Three myths about the impact Mark Zuckerberg is seeking
As self-professed impact experts line up to advise the Chan-Zuckerberg Initiative – the $45B LLC just announced by the Facebook founder – it may be worth debunking three myths about impact.
The Optimist’s Myth: Measure results and impact will take care of itself.
This myth is popular with experts who have a few years of indicator design or mobile-phone monitoring under their belt because it allows for instant expertise. As long as you can measure what you care about, goes the thinking, you will be able to maximize the impact of your investments. All the adviser has to do is define an appropriate indicator and find a technology platform to measure it.
By ignoring causation, relevance, and (the horribly named) additionality, unfortunately, the Optimist is missing much of what matters. If you cannot tell whether your investment is the cause of good results, for example, you may end up investing in situations where the investment is superfluous.
Just because those results are valuable in some circumstances, furthermore, does not mean they will be relevant elsewhere – carbon pricing, for instance, may not make much difference in an economy where no one has access to electricity. And even if you can be sure your investment causes a relevant result, finally, there may be others ready to invest if you do not. Just measuring a result tells you little about whether you caused it, whether it matters, and whether others would make it in your absence.
The Pessimist’s Myth: There is no way to evaluate the impact of investments in unique situations.
This myth might seem to be the opposite of the first one – like the wind that blows away all of the governesses who line up for the position Mary Poppins is about to take, it would seem to blow away all of the would-be Zuckerberg impact advisers save for a few academics who practice the dark arts of randomized control trials. In reality, though, it serves the interests of the same people who benefit from the Optimist’s Myth.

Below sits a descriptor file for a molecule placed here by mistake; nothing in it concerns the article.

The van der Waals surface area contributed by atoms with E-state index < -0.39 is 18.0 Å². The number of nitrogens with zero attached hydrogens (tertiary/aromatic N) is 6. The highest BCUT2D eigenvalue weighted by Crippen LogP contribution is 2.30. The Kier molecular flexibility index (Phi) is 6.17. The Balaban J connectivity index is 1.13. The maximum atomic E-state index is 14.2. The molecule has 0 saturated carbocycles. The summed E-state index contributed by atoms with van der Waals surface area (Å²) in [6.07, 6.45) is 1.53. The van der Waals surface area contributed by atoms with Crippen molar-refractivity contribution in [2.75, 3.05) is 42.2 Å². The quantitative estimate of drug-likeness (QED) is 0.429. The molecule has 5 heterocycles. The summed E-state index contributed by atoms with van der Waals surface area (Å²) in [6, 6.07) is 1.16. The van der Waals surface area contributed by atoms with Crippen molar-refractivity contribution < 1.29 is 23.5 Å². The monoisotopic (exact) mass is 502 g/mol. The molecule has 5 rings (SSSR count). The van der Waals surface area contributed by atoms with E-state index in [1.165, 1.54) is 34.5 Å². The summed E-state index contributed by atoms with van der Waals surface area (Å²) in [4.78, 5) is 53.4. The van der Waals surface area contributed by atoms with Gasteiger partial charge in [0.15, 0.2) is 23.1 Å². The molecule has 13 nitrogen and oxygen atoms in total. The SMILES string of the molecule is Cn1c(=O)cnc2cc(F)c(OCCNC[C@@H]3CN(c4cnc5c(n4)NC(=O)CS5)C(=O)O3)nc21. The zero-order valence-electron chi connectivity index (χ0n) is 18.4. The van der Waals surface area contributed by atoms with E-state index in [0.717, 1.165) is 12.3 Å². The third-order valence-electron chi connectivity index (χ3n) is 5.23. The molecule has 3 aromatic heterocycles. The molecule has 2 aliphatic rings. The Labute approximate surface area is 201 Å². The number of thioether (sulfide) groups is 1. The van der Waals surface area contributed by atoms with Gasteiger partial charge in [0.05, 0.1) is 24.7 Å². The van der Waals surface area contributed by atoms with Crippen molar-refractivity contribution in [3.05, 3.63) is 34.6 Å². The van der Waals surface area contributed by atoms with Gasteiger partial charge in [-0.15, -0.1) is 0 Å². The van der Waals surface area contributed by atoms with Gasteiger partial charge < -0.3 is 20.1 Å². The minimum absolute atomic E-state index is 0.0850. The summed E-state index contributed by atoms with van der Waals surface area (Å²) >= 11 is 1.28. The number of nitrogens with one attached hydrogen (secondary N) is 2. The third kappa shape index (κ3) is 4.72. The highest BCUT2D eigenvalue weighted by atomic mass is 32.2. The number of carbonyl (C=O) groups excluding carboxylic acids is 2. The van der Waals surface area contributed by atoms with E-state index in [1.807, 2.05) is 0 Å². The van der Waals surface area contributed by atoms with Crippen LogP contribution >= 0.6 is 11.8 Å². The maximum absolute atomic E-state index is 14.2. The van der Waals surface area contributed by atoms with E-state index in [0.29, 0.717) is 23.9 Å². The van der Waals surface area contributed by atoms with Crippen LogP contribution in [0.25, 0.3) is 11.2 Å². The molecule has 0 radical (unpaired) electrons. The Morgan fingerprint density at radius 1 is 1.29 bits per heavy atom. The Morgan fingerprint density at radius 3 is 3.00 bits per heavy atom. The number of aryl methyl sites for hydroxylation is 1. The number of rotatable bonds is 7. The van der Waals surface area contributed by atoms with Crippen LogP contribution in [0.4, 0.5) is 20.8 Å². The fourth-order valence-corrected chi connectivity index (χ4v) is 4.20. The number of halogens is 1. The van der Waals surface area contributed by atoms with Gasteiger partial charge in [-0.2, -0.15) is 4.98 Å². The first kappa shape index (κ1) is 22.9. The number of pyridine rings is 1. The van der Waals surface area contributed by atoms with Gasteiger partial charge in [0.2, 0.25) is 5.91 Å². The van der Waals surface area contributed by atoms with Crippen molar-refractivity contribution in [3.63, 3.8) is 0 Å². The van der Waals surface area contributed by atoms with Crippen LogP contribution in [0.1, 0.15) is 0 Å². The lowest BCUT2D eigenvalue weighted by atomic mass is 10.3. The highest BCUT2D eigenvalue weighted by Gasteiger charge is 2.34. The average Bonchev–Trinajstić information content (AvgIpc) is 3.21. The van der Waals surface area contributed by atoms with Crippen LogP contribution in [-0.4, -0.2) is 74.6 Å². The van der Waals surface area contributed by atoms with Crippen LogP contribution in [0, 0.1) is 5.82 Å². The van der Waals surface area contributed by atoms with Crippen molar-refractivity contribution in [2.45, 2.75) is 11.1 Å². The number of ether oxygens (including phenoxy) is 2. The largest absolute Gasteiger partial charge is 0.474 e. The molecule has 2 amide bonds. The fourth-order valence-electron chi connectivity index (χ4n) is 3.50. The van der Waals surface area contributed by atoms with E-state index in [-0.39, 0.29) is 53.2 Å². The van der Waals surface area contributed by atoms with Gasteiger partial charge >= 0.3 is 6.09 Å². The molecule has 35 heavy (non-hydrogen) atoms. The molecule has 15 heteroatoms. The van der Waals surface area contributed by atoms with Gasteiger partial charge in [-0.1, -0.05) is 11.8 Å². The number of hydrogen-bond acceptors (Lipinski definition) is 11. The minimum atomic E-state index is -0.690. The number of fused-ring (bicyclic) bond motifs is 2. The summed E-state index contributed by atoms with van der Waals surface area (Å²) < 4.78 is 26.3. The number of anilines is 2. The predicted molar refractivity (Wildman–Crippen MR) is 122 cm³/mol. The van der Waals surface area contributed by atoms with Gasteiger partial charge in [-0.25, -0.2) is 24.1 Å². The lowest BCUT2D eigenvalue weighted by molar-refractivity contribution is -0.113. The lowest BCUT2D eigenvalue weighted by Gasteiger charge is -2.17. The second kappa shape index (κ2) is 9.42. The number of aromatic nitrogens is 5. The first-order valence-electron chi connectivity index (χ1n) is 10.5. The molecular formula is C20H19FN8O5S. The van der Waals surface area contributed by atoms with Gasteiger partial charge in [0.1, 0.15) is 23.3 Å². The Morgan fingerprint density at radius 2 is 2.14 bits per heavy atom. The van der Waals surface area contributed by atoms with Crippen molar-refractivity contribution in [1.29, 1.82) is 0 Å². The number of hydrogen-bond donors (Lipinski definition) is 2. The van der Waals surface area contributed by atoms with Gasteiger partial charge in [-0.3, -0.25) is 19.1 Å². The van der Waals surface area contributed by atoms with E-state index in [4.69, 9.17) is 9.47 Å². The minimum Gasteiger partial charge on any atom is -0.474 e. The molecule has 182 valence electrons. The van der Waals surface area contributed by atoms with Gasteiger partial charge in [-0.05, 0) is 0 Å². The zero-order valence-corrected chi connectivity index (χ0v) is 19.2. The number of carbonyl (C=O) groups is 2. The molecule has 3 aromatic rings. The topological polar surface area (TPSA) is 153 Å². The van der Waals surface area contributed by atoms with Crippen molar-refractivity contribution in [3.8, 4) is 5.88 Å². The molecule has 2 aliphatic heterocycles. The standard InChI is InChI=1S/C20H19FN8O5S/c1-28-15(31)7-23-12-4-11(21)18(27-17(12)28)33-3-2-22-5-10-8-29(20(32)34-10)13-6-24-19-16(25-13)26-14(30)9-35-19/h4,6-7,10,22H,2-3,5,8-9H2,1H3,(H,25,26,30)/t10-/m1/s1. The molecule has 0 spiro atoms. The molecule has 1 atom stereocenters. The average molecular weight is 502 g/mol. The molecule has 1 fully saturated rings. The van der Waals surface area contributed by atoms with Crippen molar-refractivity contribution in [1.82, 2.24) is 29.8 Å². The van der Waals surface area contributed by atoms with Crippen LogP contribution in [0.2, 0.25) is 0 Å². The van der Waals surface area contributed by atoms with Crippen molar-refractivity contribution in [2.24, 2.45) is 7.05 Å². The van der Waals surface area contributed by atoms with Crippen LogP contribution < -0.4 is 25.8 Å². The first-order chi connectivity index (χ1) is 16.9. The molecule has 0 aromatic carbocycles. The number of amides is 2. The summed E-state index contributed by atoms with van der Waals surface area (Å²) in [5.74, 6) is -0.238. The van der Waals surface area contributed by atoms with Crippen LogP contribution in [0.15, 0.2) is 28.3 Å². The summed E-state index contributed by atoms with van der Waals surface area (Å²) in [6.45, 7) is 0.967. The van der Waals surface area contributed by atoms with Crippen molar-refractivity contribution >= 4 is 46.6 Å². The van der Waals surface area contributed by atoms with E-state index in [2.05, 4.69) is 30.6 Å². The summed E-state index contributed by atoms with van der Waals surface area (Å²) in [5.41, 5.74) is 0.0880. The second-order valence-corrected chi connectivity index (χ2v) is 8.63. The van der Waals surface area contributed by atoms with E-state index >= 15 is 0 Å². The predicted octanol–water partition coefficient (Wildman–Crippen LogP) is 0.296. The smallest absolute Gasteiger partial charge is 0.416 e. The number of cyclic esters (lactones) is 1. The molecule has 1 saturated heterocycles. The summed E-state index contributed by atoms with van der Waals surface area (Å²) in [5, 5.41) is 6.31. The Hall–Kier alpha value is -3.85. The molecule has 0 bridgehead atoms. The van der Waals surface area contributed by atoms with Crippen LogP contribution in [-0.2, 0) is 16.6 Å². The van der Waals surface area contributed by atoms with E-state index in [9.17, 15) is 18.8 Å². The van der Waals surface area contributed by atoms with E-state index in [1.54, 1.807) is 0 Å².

Since there is no way to randomize the incidence of a unique investment – like, say, improving a water treatment facility – there is no way to be sure what would have happened without the investment. Measuring results is still worthwhile to focus effort – good news for those with a few indicators in their pockets and a rudimentary knowledge of Survey Monkey. But there is no reason to worry about anything else because there is no way to establish causation.
Happily, this is way too forlorn. Even in the case of investments in unique situations, you can measure discontinuities in well-established trends and patterns (regression discontinuity). You can measure differences in progress from baselines across regions affected and unaffected by the investment (difference-in-differences). And you can compare outcomes from an investment in a unique situation with outcomes in situations that match it in every way known to affect the outcome (propensity-score matching).
More generally, you can put scientific method to work. Learn to predict outcomes by finding out the key things that can cause them to change. This is the approach taken by impact scorecards. If your predictions are reliable, you can use them to estimate what would have happened without your investment – even if the situation is unique.
Maximizer’s Myth: Higher-impact investments are better than lower-impact ones.
The instant impact expert has one more tempting argument. There are a lot of opportunities out there. We will never have time to think about the causes and relevance of all of them any more than the additionality and evaluability of investments in them. What we can do is focus on the highest-impact opportunities, allowing for a little uncertainty.
The problem with this myth is that the uncertainty matters. Is it better to make an investment with a high expected, but highly uncertain, impact – or one with a certain, moderately high impact? Will you take a risk on an unproven cure for a disease that has wracked a village – or invest in clear opportunities to improve nutrition and basic sanitation?
Impact-at-risk is the true frontier of impact investing. Understanding financial risk has revolutionized our understanding of finance. The time has come to confront impact risk because it will matter just as much to our assessment of impact. Today’s impact investors face spectacular opportunities – even if they are a bit shy of $45B. To make the most of them, however, they will need to look out for beguiling myths that make it all seem easy.
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Founder - Goalscreen®
About David Apgar
David has helped entrepreneurs around the world achieve their goals by identifying powerful new drivers of organizational growth. He has advised businesses on best practices at McKinsey and CEB, managed small-business and microfinance funds, and taught at Johns Hopkins and Wharton.
David has a BA from Harvard, an MA from Oxford, and a PhD from Rand's Graduate School. The GoalScreen® coaching program and software platform have evolved out of his desire to make it simpler and easier for small businesses and social enterprises to take advantage of the power of assumption testing and impact scoring.
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